“I introduced the bank on the financial market, but Donald Kaberuka has given Africa a voice on the global platform,” former AfDB President Babacar Ndiaye said at the opening of the meetings Monday.
Nigerian finance minister Ngozi Okonjo-Iweala meanwhile hailed him for being a “true and trusted voice for Africa.”
But amid the praises, Kaberuka admits there’s still a lot to be done. For instance, while Africa’s growth is strong at 5 percent, it is still below the 7 percent minimum African countries have been aiming for over a decade, he said in an interview with BBC. And while the bank has been championing infrastructure development, huge gaps remain, which now will be passed on to the bank’s new president, Nigerian agriculture minister Akinwumi Adesina.
Many credit Kaberuka for making the bank the “premiere” institution for Africa. Under his leadership, the bank was able to boost its presence among member states, increase its capital, carve out its role, and return to its roots in Abidjan — although not without consequence. The bank lost considerable talent in the process, and is now looking to fill those now-empty positions.
Kaberuka has set a 10-year strategy for the bank — which Adesina seems inclined to follow — introduced new initiatives and opened doors. In 2014, the board agreed to allow countries eligible to receive funding only from the bank’s African Development Fund to also have access to AfDB’s sovereign window.
New mechanisms were announced as well, including the African Guarantee Fund to benefit small and medium enterprises, the Private Sector Credit Enhancement Facility, and the much-talked about Africa50 fund aimed at accelerating the continent's infrastructure development.
Under Kaberuka’s leadership, AfDB increased its focus on gender, appointing a special and envoy and releasing its first gender strategy during the past couple of years. And this week, the bank unveiled its first gender equality index.
But the job is far from over. As Kaberuka sets sail for his next adventure, he leaves behind an unfinished decentralization process, a bank that’s refamiliarizing itself with its original stomping grounds, and an institution that’s under pressure from shareholders that demand more impact and accountability, beneficiaries that require greater resources, and a development finance landscape that’s becoming more and more crowded and competitive.
“It is a complex and merciless job, but very exciting,” Kaberuka told his then-yet-to-be-elected successor in his opening statement at the meetings, noting the bank is preparing a “well-designed transition for your smooth landing and to hit the ground running.”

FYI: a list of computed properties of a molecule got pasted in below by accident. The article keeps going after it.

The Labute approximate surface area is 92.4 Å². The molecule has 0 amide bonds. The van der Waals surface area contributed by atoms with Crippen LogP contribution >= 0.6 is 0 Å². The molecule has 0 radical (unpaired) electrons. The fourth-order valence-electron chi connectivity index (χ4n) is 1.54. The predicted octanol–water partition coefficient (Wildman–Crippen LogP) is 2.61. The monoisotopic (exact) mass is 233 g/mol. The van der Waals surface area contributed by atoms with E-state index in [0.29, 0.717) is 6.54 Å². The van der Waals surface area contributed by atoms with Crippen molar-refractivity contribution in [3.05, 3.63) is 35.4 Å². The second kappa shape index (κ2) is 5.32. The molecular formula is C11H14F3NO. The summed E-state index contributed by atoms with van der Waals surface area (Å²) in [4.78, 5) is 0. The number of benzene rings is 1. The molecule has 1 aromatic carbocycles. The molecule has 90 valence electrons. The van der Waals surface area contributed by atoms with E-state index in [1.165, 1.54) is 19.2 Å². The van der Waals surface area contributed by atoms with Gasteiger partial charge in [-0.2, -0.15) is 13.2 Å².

But the beloved president is also leaving behind current and former bank staff craving for change in the way the institution goes about its business.
An AfDB socio-economist who requested to remain anonymous said the Adesina must reassess the bank and its current approach in the continent, noting “there is much room for improvement.”
The official is particularly concerned with the bank’s current investment priorities. AfDB is currently focusing its work on infrastructure and private sector development, which the official acknowledged are areas where the bank has competitive advantage. But concentrating on these issues — and in the process neglecting areas such as health, education, peace and security — isn’t sustainable, as the international community has and should have learned from how insufficient heath investments exacerbated the Ebola outbreak.
“One might argue this is not our mandate, yet if it’s clear that the lack of effort within these sectors might endanger the success of others, how well are we managing/mitigating the risks to our operations?” the official asked.
The bank needs to also invest in developing the skills and education of people, so the infrastructure it is supporting to build will be of real use and function as planned. It also has to truly engage with civil society actors — and not just in a “very theoretical manner” — and build capable institutions to create resilience, particularly in areas vulnerable to conflict.

We need a mix of skills

But in working in such fragile contexts, the bank needs to understand it requires a diverse set of skills, and that it cannot just rely on its many engineers and economists, the official argued. It needs to have anthropologists, social experts and political economists on its payroll, for example, especially those with deep knowledge of the countries the bank works in and understands the sensitivities and contexts on the ground.
A program coordinator at the bank shared the same sentiment: Adesina must have the courage to properly set the institution’s skill mix.
“We have to stop recruiting staff that were not good enough for other institutions,” he added.
The socio-economist said that while moving back to Abidjan may have reduced the bank’s workforce, it also opened an opportunity for change. Implementing transformative reforms may be a challenging task for Adesina, however, or indeed for anyone who is not familiar with the inner workings at the bank. The program coordinator fears the “informal network within the bureaucracy of the bank will not allow the necessary changes to happen.”

Build our DFIs

Another area the bank can look into is building the capacity of development finance institutions — specifically those within the continent.
This is not to say that the bank is not already doing this, according to Zach Bloomfield, a former AfDB program specialist whose recent experience allowed him to also gain an understanding of the needs of different subregional banks and national ministries from the institution.